The must-read stories and debate in health policy and leadership.
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- Today’s outsourcing news: Private NHS contractor announces pay increase
The chief executive of NHSX has admitted the unit is losing “goodwill and credibility” as technology that fails to comply with industry standards continues to be produced.
In email correspondence leaked to HSJ, Matthew Gould told NHSX leadership that “we have to do better” as the unit keeps creating “non-compliant” websites and apps.
While a spokesperson for NHSX insisted the email had “nothing to do” with the controversial contact tracing app currently being trialled, it’s difficult not to draw a comparison.
Earlier this month senior NHS sources told HSJ that the new contact tracing app had so far failed all tests required for it to be included on the NHS app store, including cyber security and clinical safety.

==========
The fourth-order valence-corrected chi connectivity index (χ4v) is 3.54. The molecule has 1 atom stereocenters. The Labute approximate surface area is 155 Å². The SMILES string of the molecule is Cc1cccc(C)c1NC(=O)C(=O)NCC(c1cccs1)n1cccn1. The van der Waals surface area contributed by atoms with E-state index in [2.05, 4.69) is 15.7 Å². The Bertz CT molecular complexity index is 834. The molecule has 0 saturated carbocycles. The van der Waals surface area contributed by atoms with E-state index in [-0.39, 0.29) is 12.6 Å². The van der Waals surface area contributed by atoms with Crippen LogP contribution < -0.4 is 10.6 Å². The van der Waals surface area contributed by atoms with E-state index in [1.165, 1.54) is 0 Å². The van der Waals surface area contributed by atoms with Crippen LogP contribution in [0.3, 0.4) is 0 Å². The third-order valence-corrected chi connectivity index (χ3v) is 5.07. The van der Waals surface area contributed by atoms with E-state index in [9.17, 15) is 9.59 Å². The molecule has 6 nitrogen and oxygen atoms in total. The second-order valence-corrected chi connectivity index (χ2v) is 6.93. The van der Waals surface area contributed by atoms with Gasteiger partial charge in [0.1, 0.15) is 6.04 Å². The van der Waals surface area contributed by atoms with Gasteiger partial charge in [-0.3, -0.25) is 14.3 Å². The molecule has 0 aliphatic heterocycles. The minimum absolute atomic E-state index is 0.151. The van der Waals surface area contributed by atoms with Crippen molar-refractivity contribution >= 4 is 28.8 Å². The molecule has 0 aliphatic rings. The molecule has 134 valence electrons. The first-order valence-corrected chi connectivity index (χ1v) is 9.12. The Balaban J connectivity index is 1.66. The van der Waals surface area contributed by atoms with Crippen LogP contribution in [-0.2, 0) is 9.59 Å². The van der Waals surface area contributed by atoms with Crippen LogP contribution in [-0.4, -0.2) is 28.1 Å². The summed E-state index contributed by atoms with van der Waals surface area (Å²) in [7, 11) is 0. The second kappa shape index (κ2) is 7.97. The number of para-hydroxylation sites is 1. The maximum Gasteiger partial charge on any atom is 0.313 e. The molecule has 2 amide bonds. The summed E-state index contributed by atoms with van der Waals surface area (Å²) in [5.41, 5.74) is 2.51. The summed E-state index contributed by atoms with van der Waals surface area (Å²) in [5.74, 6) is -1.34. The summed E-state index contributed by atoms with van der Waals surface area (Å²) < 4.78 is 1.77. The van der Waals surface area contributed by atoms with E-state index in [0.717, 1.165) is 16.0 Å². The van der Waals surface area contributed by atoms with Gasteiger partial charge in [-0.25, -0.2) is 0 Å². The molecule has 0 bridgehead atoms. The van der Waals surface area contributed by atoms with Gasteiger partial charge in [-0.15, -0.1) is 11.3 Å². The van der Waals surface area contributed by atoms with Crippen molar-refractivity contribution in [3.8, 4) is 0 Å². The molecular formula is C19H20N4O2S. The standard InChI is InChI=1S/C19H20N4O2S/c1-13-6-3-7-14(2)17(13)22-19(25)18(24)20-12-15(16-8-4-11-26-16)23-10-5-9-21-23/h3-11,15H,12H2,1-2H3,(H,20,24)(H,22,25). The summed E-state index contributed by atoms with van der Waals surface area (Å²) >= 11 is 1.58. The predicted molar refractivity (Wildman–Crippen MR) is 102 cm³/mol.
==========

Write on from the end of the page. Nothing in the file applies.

The implementation of digital in the NHS has moved at breakneck speed to support the coronavirus response, and tech chiefs are keen to keep the momentum rolling post-covid.
However, at a time when there is already a lot of public scepticism about the sharing of personal data, quality and assurance cannot be compromised.
An unequal toll
Covid-19 continues to dominate media reports, in particular around the disparity in mortality rates with over-representation of people from black, Asian or minority ethnic populations. Sadly, deaths of health and social care workers continue to be reported daily, and our dataset of reported cases now exceeds 200 deaths.
Today we published the third article in a series by Lesa Kearney, Simon Lennane, Ella Woodman, Emira Kursumovic and Tim Cook, who have updated their previous analysis to explore whether patterns have changed as case numbers increase.
Their dataset in fact shows very similar patterns. The increased number of reported deaths has not diluted the significant over-representation of BAME individuals. Other studies have confirmed this increased BAME mortality, independent of other risk factors.
Filipino staff remain prominent amongst reported deaths, accounting for as many more deaths as the next five countries combined. Filipino nurses comprise 3.8 per cent of the nursing workforce but represented 22 per cent of NHS nurse deaths. Similarly, 12 per cent of nurses who died were from Zimbabwe and 6 per cent from Nigeria, despite accounting for only 0.75 per cent and 0.45 per cent of NHS nurses respectively.